ILLUSTRATION BY MARTIN ELFMAN
The booming personal genomics industry, pioneered by companies such as 23andMe, enables any curious consumer to dig deep into his or her unique double helix. The data often focuses on heritage and health—but what if your DNA could factor into discovering the perfect bottle of wine for your palate?
That’s the premise behind the California-based start-up Vinome, which aims to help savvy sippers learn what role their genes may play in their preference for, say, an oaky chardonnay over a fruit-bomb zinfandel. “We offer new opportunities to expand your palate based on things that you might not know,” says founder and CEO Ronnie Andrews.
It’s not that we say, ‘OK, you’re going to like cab sauvs or pinot noirs.’ Some wines will span across multiple bins, depending on the flavors
In 2015, Andrews and his two cofounders decided to combine a shared love of wine and their collective expertise in genetics (high-ranking positions at industry leaders such as Roche Molecular Diagnostics and Thermo Fisher Scientific) into the venture. Vinome’s scientists analyzed 41 genetic variants related to taste across 541 subjects, each of whom rated about a dozen wines and also completed a 100-question survey about taste preferences. “We had plenty of people volunteering to come taste wine,” Andrews says.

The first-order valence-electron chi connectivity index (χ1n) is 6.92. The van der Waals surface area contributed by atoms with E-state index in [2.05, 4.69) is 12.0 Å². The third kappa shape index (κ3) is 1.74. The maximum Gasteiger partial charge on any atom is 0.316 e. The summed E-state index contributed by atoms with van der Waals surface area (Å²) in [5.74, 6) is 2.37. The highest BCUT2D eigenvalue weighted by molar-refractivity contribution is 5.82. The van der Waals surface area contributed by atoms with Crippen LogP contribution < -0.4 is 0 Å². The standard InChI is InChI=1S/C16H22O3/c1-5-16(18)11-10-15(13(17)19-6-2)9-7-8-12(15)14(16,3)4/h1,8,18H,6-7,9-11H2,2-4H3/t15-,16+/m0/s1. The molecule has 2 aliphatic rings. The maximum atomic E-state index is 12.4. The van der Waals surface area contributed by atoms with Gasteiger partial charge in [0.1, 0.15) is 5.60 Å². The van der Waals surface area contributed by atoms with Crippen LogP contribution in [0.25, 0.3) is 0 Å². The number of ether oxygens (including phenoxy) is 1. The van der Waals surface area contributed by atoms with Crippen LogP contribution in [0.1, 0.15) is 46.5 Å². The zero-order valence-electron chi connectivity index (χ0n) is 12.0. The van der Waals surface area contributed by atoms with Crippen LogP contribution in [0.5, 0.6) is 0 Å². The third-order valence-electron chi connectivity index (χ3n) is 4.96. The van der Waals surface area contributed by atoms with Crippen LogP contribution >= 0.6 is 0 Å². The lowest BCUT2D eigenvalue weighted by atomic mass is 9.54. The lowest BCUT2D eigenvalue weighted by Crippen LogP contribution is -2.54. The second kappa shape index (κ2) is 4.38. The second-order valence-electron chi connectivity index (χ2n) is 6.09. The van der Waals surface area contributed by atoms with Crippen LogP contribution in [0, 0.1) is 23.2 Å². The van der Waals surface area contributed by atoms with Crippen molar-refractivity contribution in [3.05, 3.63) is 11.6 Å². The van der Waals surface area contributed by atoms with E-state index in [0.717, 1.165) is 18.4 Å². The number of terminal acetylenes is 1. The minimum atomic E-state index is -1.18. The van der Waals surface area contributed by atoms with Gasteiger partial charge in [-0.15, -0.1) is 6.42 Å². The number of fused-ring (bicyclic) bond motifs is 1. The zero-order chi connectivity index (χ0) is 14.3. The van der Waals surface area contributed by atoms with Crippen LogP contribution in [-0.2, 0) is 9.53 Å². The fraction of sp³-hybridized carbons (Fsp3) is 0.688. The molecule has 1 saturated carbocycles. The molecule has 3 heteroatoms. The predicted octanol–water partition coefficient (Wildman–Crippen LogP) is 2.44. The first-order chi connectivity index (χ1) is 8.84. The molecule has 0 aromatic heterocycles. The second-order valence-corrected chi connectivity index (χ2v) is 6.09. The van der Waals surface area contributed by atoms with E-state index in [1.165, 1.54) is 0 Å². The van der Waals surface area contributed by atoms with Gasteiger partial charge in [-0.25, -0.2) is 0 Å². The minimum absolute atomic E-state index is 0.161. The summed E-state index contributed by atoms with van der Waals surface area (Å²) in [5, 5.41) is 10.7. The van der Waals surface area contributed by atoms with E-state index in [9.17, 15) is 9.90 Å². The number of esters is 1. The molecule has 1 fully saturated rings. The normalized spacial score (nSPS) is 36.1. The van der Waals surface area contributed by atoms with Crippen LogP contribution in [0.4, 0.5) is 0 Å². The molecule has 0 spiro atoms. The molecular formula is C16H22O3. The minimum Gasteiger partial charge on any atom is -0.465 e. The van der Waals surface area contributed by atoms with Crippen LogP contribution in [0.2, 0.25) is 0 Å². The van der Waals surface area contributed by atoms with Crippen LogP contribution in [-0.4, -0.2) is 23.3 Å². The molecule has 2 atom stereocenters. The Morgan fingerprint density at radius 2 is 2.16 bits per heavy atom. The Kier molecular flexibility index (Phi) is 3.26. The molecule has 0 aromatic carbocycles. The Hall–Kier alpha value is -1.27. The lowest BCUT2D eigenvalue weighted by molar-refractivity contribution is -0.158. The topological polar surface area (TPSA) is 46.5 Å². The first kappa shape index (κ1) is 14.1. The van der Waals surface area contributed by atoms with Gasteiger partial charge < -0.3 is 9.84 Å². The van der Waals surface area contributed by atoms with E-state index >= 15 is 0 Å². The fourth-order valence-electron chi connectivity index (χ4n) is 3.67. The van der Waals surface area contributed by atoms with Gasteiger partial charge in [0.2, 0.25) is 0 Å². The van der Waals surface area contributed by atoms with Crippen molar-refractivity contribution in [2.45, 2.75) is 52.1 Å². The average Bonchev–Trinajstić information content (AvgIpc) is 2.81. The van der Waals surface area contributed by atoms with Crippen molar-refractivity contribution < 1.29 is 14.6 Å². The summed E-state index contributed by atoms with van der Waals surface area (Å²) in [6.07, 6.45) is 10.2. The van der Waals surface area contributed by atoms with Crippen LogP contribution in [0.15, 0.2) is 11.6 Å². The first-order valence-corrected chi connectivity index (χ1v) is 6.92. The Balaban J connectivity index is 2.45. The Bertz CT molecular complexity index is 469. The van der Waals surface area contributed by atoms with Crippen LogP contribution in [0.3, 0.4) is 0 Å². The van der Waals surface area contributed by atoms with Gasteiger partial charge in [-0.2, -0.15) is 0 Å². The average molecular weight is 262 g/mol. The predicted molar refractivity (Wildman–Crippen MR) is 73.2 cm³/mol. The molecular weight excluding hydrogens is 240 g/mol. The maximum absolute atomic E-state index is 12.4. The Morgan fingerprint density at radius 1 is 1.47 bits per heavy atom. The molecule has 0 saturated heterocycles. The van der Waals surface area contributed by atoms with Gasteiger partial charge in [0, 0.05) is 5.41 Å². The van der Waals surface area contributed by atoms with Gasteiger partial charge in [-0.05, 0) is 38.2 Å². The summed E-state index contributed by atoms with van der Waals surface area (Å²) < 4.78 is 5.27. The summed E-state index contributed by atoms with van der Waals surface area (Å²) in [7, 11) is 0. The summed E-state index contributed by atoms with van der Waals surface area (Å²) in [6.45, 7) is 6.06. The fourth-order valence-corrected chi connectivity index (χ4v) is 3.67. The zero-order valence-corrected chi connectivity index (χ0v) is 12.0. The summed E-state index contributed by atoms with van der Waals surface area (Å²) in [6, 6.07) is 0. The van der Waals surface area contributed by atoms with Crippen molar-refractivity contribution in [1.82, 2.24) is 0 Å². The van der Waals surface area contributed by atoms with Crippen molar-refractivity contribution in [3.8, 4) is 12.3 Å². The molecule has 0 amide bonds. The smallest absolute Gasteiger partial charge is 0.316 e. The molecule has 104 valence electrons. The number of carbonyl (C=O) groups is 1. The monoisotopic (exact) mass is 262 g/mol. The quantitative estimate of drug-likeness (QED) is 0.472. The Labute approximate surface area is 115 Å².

This research allowed Vinome to examine differences in genes such as TAS2R38, a taste receptor that can detect bitterness. The company then devised a proprietary algorithm to determine a customer’s primary and secondary taste profiles across eight categories, or bins, with names like Secret Garden and Jam Dunk, utilizing a team of wine experts along the way. “We developed categories that are very specific to flavors,” explains Vinome cofounder and lead scientist Sara Riordan. “It’s not that we say, ‘OK, you’re going to like cab sauvs or pinot noirs.’ Some wines will span across multiple bins, depending on the flavors that are in them.”
The method includes more than just the algorithm. Customers fill out online surveys with questions derived from the original study that ask whether they like the smell of freshly cut grass, for example, or which cheeses they prefer, and the company pairs these answers with the DNA sequencing results to give each drinker his or her “Vinome.” (Customers can then, of course, browse the online wine store or join the wine club, with selections based on their results.)
While Vinome’s customer base continues to grow (it has already profiled about 3,000 customers), some scientists are skeptical that DNA can predict something as subjective and lifestyle-based as taste preference. And although Vinome has applied for a patent and has submitted its research to industry publications, the company stresses that this is all in the name of a good time.
“We’re inviting people to explore their tastes and help us learn more about the science as they go along,” Riordan says. “But I can’t understate that it is wine, and it is fun.”